Thursday, November 30, 2023

Pitstop sees aspiring cop change course of action

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The covid pandemic has seen many people change career direction – among them a Bay of Plenty farmer who had been heading for Police College when dairy called.
Bay of Plenty farmer Thomas Lundman was working in tourism in the South Island when covid hit, so he applied for Police College and, while waiting, took on a dairy farming role. He is now a share manager on a 140ha farm milking 550 crossbreed cows.
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This article first appeared in our sister publication, Dairy Farmer.

After the tourism sector was wiped out during the pandemic, a tour guide decided to go into the police force instead. But in the meantime, while waiting for a Police College intake, he took on a dairy assistant role as a “halfway job”. 

But not even six months into the farm role, Thomas Lundman was on the phone with the police recruiter to withdraw his application. He said he would call back if he changed his mind but three years later he is still content in the dairy industry and has no plans of making that call.

Pre-covid he was deep in the tourism sector, as a glow-worm cave tour guide in Te Anau in Southland. When the business had to make cuts during the pandemic, he and his wife Alice packed their bags to move closer to family in Whakatane. It was his mother-in-law, Cheryl Brogdan, who found him his farm assistant role.

“Alice’s parents are agricultural contractors so that was how they had the connections,” Lundman says.

“It was just supposed to be a fill-in but I landed the most incredible employers and love the lifestyle so I decided to stay.”

He is working for Chris and Rosie Mexted, who are sharemilking on a family farm in Matata. Lundman has progressed from his assistant role to a shared manager position where he and another team member, Patrick McCullough, take turns managing the farm. 

“I managed for the first three months over calving, then we switched and Patrick managed for three months over mating before we switched again and then he finished the final three months of the season.

“It worked really well. We are both capable but chose to manage the periods where we wanted to develop our knowledge further.”

He appreciates being supported by the Mexteds, who let them make their own decisions but keep the train on the tracks when they need to. Chris is returning to the farm full-time next season and Lundman thinks it will be a good change of pace for him and Alice.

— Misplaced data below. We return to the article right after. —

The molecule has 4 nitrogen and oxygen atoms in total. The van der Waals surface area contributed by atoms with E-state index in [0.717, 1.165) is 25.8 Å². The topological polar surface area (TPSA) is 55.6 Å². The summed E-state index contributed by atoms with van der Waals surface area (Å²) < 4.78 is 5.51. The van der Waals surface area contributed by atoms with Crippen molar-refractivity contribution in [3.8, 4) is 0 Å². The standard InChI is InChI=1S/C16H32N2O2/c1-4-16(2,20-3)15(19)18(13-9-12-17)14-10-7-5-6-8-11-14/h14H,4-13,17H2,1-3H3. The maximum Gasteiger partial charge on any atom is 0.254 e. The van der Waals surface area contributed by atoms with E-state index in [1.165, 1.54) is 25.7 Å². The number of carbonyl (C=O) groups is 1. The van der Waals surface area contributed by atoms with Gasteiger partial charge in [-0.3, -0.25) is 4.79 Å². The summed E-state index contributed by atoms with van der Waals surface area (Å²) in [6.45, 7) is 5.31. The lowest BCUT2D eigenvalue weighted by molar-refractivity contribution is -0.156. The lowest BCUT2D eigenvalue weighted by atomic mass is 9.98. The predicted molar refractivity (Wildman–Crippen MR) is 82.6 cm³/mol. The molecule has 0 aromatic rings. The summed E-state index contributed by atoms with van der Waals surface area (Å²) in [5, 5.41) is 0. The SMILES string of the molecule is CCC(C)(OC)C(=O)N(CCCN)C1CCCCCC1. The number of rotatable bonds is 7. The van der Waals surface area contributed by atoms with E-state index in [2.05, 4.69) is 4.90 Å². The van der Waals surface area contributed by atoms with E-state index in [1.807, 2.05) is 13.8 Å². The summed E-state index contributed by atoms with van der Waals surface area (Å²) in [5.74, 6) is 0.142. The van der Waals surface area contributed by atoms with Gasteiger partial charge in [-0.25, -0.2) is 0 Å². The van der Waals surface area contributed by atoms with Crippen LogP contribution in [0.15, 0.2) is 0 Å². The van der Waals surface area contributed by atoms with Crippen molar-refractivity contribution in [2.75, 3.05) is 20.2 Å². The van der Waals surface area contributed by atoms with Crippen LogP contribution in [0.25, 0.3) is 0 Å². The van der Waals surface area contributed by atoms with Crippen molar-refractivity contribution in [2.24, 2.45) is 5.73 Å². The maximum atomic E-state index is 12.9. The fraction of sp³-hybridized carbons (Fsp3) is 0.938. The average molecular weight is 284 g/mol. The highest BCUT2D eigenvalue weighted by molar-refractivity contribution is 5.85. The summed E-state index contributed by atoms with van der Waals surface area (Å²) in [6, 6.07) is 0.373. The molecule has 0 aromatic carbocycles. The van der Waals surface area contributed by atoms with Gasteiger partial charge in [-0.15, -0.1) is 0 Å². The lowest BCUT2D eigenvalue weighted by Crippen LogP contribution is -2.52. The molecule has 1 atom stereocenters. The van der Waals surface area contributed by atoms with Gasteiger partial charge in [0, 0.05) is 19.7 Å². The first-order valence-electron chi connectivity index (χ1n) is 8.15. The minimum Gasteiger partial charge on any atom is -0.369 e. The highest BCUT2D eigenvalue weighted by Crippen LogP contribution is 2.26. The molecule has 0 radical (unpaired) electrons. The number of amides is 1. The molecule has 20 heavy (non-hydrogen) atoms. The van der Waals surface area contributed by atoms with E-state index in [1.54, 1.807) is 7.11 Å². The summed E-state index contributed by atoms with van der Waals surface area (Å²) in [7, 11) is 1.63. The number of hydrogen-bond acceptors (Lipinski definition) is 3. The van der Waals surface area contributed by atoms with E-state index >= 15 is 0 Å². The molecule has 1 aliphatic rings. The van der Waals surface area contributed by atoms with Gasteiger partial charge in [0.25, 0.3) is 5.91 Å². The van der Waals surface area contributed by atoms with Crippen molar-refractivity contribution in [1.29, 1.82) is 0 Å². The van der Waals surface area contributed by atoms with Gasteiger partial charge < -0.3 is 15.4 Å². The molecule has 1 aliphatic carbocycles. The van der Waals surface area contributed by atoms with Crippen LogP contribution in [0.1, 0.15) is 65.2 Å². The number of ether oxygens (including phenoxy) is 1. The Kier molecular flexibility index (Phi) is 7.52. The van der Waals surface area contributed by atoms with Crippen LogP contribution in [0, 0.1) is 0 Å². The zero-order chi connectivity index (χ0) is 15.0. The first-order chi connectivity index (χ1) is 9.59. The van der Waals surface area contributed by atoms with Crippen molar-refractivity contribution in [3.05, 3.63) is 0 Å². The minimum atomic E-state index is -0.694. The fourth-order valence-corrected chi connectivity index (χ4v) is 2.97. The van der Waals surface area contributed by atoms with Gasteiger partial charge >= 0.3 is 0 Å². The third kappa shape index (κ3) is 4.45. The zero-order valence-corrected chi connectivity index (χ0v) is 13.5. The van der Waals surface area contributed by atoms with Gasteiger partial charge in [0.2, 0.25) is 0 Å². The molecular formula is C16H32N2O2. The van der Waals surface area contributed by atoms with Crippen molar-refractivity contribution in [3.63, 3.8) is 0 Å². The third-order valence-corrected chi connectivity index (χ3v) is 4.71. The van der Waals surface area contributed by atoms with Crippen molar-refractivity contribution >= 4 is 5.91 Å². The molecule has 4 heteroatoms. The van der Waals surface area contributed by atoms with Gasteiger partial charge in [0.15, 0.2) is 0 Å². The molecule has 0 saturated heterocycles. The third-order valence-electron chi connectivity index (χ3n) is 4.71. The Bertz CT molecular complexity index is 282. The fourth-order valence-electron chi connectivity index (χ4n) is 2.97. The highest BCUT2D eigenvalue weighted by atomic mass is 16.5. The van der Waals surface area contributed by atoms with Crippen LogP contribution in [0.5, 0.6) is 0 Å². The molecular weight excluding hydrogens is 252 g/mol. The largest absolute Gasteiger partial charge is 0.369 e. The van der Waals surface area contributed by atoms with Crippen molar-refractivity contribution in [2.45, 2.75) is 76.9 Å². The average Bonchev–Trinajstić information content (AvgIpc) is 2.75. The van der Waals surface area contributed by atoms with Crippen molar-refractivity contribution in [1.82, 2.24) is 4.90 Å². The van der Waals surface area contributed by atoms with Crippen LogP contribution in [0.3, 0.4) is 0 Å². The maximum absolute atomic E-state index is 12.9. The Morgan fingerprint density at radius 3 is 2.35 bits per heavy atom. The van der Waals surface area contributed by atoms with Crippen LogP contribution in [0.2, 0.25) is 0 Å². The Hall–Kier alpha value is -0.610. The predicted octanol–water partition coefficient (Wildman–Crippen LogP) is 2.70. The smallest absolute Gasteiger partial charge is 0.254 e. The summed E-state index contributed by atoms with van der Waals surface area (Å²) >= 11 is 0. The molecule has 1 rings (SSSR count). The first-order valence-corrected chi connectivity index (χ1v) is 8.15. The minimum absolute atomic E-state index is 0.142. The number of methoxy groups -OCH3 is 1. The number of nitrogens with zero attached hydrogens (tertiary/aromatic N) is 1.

“We’ve worked our butts off for the past three years to get where we are. I’m actually looking forward to taking a step back again and catching my breath.”

They did consider leaving the Mexteds to progress their dairying career further but realised it suited them better to stay put for now as being happy is their measure of success.

The farm is 140ha and they are milking 550 crossbreed cows through a 48-bail rotary shed. The farm operates as a System 5 but the primary focus is pasture management. They use maize, palm kernel, soy hull and a bit of kiwifruit since it is easy to get hold of.

Thomas Lundman had to learn on the job and is currently completing his Primary Ito Level 3, covering topics like milk harvesting, effluent management, calving and mating and grazing. Thomas checks the milking machines.

Lundman claims he is not a practical farmer since he has a love-hate relationship with machinery, but he enjoys spraying weeds, keeping paddocks tidy, managing pasture and making sure the cows are well fed.

He says if he could go back to the start of his farming journey to change anything it would be getting involved with Primary ITO sooner. He has nearly finished his Level 3, covering topics like milk harvesting, effluent management, calving and mating and he is about to work through grazing before he moves on to level 4.

“Primary ITO has been great, it’s allowed me to find and fill gaps in my knowledge and build a solid foundation.

“I appreciate the tutors answering my in-depth questions and I am lucky to have an engaged boss to help me too.”

He discovered Primary ITO through some feedback during his first attempt at the New Zealand Dairy Industry Awards (NZDIA).

“I got into the awards after heading along to Pie Day Friday at the local Farm Source and was approached by someone recommending I come along to a night at the local brewery to learn about NZDIA.

“It sounded great to me, free beer, free pizza and a night out, and it did convince me to enter, which has been amazing.”

With no work, Thomas and wife Alice moved to be near family in Whakatane while he waited to be called for Police College. Alice’s family are agricultural contractors and helped him get into a farming job.

In that first year, he placed runner-up in the trainee category and last year he scooped up a couple of merit awards and went on to win the regional title. 

“I wasn’t expecting any placings but when they called my name as the winner I sat there a bit stunned as I wasn’t sure they meant me,” he laughs.

He placed runner-up at the national final and is planning to enter the manager category next year.

“I feel like I’ve landed on my feet. Dairy farming is such a great lifestyle, it is hard work, you work long hours and it’s busy, but it’s flexible as well.

“As long as the cows are fed and milked and you’ve got a good team, it doesn’t really stop you from doing anything I reckon.”

He believes having a great boss has made all the difference and encourages others to get involved in the community.

“The support is amazing, people are always keen to help and there are a lot of field days and events to learn as much as you can. 

“I’m always asking questions and listening to podcasts all day long.

“I loved tourism but I can’t imagine doing anything else now.”

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